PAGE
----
They were to know what the will of the Lord by being filled with the Spirit, which would manifest itself in speaking to one another in psalms, hymns, and spiritual songs, singing and making music in their hearts to the Lord, always giving thanks to God the Father for each other in the name of our Lord Jesus Christ (Eph. 5:15-21).
Chapter five closes with Paul addressing the proper function of the relationships between husbands and wives, parents and children and slaves and slave masters and it continues into chapter six.
He begins this section by teaching that the members of the Christian community were to submit to one another out of reverence for Christ (Eph. 5:22) and this submission would manifest itself when wives, submit to their husbands as to the Lord because the husband is the head of the wife as also Christ is the head of the church.
Just as the church submits to Christ, so also wives should submit to their husbands in everything (Eph. 5:24) and correspondingly, husbands were to love their wives just as Christ loved the church and gave himself for her (Eph. 5:25) and he who loves his wife loves himself (Eph. 5:26-28).
Christ cares for the church and so should husbands care for their wives (Eph. 5:29).
When wives and husbands obey these instructions they are manifesting the great mystery of Christ’s love for the church (Eph. 5:30-32).
Chapter six begins with Paul commanding the children in the Christian community to obey their parents in the Lord for this is right (Eph. 6:1).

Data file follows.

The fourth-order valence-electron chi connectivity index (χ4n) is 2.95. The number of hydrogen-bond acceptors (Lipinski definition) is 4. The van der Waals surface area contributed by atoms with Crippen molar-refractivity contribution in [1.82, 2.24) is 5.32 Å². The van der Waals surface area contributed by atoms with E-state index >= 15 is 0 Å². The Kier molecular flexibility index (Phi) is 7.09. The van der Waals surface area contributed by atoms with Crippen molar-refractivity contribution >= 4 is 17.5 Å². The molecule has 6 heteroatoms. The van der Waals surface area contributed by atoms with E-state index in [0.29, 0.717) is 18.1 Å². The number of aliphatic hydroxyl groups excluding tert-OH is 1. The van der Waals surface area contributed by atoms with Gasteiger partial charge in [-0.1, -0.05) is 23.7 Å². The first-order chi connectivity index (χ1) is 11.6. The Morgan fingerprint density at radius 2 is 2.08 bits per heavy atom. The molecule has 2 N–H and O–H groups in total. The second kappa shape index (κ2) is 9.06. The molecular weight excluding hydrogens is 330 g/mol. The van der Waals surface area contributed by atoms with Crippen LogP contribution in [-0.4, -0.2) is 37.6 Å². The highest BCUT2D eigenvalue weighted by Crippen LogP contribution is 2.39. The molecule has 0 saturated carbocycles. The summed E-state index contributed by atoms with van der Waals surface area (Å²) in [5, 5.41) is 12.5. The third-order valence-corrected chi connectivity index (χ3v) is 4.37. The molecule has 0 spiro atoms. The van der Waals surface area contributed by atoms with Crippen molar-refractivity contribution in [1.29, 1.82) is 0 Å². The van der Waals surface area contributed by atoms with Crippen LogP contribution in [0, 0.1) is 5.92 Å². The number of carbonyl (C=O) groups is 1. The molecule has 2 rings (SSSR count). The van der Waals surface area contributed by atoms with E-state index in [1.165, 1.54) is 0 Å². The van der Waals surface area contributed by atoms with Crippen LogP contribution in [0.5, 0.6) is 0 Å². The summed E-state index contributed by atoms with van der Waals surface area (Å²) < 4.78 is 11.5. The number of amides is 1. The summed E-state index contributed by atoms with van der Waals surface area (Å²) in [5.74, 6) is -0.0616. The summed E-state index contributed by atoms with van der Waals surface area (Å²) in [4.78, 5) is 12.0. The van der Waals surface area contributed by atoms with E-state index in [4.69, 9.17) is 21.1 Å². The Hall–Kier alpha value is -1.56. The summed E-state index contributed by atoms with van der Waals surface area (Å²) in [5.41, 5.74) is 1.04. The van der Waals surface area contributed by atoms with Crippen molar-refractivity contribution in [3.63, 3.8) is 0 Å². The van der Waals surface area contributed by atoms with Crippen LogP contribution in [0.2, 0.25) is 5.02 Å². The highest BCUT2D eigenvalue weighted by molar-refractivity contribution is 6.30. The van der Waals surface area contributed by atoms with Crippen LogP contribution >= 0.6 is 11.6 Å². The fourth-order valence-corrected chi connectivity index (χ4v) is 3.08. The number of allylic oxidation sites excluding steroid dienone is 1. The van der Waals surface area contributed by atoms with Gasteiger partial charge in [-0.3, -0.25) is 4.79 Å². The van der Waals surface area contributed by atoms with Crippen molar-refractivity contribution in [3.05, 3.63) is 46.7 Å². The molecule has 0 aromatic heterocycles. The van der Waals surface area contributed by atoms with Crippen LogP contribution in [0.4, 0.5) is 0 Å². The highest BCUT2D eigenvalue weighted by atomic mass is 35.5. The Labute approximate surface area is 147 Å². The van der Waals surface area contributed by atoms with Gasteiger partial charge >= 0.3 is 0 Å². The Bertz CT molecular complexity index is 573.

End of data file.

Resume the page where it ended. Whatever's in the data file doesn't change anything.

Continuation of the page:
Fathers were not to provoke their children to anger, but raise them up in the discipline and instruction of the Lord (Eph. 6:4).
The slaves of this community were to obey their human masters with fear and trembling, in the sincerity of their heart as to Christ (Eph. 6:5).
The slaves were to do their work as slaves of Christ, doing the will of God from the heart.
They were to obey their masters with enthusiasm, as though serving the Lord and not people because they know that each person, whether slave or free, if he does something good will be rewarded by the Lord (Eph. 6:8).
The slave masters of this community were to treat their slaves the same way, giving up the use of threats because they know that both they and their Christian slaves have the same master in heaven (Eph. 6:9).
The final major section of the epistle addresses the Christian community’s relationship to Satan and his kingdom and appears in Ephesians 6:10-19.
It begins with Paul commanding this community to strengthen themselves in the Lord, which is by appropriating by faith their union and identification with Christ.
The different aspects of this union and identification are described with a military metaphor, namely the full armor of God (Eph. 6:10-19).
In the closing of the letter, Paul asserts that he interceded in prayer for the recipients of this letter that they would experience peace in their souls and when interacting with each other by practicing the love of God with each other through faith in his apostolic teaching and which peace originates from not only the Father but also from Lord Jesus Christ (Eph. 6:23).
The apostle also interceded in prayer for them to the Father that the grace of God, which was manifested through the Spirit inspired contents of this epistle would be experienced by the recipients of this epistle with those who love the Lord Jesus Christ with an undying love (Eph. 6:24).